Along with goal-line technology and racism, diving - or "simulation" as the rules of the game would rather less colourfully have us call it - has yet again been one of the biggest buzzwords of this past season. It seems that regardless of how much money you plough into a football team, the one thing you cannot guarantee is honour, and players who come in to top-level teams with £20 million plus price-tags are often more likely simulate than those towards the bottom of the league.
The simple fact is that the element of human error that exists as part and parcel of the way the game is refeered determines that unfortunately the crime of simulation does pay. There are very few instances of retrospective punishment, and if a dive leads to a penalty, and that penalty to a goal, the spoils vastly outweigh the punishment. The debate over nature versus nurture rages on, as coaches ponder whether skills can be taught, but it seems that opportunism is almost certainly being encouraged at some level for even the most skilled of players.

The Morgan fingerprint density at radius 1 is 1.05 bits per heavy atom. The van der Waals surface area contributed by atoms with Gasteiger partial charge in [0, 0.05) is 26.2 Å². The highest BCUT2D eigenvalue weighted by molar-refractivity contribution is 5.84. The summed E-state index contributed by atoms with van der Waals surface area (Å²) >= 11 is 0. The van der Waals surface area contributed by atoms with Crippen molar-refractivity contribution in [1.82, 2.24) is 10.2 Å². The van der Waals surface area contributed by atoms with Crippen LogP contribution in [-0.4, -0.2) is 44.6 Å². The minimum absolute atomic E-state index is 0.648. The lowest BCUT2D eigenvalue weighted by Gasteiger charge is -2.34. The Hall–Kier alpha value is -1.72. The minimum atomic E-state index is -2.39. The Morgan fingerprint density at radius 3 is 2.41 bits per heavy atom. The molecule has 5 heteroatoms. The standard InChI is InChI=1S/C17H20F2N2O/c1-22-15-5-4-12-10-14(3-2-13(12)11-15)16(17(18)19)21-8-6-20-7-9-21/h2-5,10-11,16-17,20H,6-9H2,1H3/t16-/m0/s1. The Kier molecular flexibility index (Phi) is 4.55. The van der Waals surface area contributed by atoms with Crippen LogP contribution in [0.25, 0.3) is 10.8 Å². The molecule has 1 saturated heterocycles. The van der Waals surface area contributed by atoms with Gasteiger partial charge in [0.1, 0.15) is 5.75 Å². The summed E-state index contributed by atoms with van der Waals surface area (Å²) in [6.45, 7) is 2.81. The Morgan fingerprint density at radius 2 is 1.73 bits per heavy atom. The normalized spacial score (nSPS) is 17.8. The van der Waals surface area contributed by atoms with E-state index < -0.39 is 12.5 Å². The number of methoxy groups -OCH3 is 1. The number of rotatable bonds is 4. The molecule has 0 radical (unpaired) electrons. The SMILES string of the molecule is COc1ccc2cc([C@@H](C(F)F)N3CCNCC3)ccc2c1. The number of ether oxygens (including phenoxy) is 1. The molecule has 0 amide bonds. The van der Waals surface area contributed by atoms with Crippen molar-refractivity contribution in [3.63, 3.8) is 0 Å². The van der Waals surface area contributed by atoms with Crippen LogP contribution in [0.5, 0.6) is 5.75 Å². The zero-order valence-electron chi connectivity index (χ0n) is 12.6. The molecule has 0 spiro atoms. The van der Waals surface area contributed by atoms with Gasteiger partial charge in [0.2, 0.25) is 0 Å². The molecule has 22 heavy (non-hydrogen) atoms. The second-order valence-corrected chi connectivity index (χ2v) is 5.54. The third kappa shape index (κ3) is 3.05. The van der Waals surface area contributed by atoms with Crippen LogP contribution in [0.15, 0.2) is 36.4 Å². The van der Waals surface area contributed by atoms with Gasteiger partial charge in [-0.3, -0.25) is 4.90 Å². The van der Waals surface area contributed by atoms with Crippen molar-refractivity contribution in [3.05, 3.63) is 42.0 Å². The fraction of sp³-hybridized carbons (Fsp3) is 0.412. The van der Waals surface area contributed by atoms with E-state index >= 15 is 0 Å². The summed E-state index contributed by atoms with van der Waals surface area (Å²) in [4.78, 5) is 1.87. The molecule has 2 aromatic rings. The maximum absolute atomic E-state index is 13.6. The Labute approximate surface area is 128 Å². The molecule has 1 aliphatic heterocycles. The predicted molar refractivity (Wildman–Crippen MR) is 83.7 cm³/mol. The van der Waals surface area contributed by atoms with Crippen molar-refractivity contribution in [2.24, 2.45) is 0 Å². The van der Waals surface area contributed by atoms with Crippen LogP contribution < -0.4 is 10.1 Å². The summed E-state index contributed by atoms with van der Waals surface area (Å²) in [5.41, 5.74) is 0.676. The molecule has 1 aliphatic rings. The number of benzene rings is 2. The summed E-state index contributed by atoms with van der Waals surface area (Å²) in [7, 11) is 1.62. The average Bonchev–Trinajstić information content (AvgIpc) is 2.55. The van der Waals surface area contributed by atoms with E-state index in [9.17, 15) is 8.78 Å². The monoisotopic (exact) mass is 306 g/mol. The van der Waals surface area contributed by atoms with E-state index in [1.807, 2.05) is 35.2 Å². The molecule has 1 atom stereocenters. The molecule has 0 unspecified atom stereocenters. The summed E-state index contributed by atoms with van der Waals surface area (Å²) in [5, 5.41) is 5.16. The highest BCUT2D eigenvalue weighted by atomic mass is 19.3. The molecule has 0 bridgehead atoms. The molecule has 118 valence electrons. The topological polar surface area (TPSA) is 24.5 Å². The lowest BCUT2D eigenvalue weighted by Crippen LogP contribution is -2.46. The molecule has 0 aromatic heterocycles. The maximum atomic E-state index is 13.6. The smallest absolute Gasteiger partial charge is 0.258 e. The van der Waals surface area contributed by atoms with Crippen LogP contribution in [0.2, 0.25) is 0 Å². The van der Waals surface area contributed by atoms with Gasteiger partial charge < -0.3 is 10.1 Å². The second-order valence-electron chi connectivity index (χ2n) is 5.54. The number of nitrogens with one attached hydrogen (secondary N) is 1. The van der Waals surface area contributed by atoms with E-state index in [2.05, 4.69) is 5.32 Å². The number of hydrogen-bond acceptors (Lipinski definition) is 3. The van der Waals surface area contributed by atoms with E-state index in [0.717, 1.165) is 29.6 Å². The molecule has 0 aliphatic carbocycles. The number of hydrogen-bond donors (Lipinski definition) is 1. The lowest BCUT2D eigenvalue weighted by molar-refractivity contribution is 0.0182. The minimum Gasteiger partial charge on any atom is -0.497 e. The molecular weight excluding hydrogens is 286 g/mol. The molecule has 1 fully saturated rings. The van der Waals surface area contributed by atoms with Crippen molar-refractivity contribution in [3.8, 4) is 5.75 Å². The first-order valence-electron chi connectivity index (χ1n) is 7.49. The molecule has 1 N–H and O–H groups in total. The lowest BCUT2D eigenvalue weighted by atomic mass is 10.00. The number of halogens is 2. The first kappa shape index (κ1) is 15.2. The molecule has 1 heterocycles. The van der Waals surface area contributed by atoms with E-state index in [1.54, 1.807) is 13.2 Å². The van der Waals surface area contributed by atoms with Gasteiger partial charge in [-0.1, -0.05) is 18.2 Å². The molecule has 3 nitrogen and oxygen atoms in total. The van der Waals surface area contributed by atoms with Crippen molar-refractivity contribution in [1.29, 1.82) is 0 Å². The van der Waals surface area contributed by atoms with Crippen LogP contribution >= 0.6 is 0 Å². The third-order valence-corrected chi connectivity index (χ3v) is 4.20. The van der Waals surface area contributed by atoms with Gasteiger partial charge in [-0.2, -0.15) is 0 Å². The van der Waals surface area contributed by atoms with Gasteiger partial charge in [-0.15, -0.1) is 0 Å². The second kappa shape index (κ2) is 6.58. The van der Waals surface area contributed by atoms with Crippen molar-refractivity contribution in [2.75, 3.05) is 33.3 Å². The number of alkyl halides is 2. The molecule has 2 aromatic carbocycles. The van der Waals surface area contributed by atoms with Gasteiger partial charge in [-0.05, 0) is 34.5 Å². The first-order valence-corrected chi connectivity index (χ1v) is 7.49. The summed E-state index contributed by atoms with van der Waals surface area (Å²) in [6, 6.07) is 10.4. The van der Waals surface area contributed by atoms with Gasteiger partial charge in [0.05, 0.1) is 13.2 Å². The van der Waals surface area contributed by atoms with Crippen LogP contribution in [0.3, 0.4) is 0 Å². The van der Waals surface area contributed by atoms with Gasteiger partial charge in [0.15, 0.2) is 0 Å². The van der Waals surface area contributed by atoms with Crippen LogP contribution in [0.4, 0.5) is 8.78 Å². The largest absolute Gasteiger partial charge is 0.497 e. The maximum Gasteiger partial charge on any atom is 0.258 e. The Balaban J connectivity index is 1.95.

Quite frankly too many players spend their time on the grass, rolling around like they've been hit by a tank, and sometimes it's just plain ridiculous. And the longer the FA allows it to continue, the more embarrassing a blemish on the game's reputation.
For anyone who didn't know, this is the sort of reaction that real contact should elicit... So, now to the infamous fakers, play-actors and downright dirty cheats who dived their way into every respectable fan's bad books
13. Bryan Carrasco
One thing some of the more notorious divers on this list never seemed to realise was that contact is a fairly important ingredient in the most convincing of dives. Riding, or making the most of a challenge is certainly the easiest way to con a referee into punishing the opponent for a foul, so waiting until the opportune moment to fall, regardless of picking up a few bruises yourself is often the best gamble to take (just ask Alan Shearer).
Bryan Carrasca clearly had this in his mind during his country's match against Ecuador in last year's U20 South American Championship, as the Chilean defender took it in his own hands - as well as those of Edson Montano - to win a free-kick, and hopefully get his opponent sent off. Trouble is, he didn't really think it through, and this is what actually happened...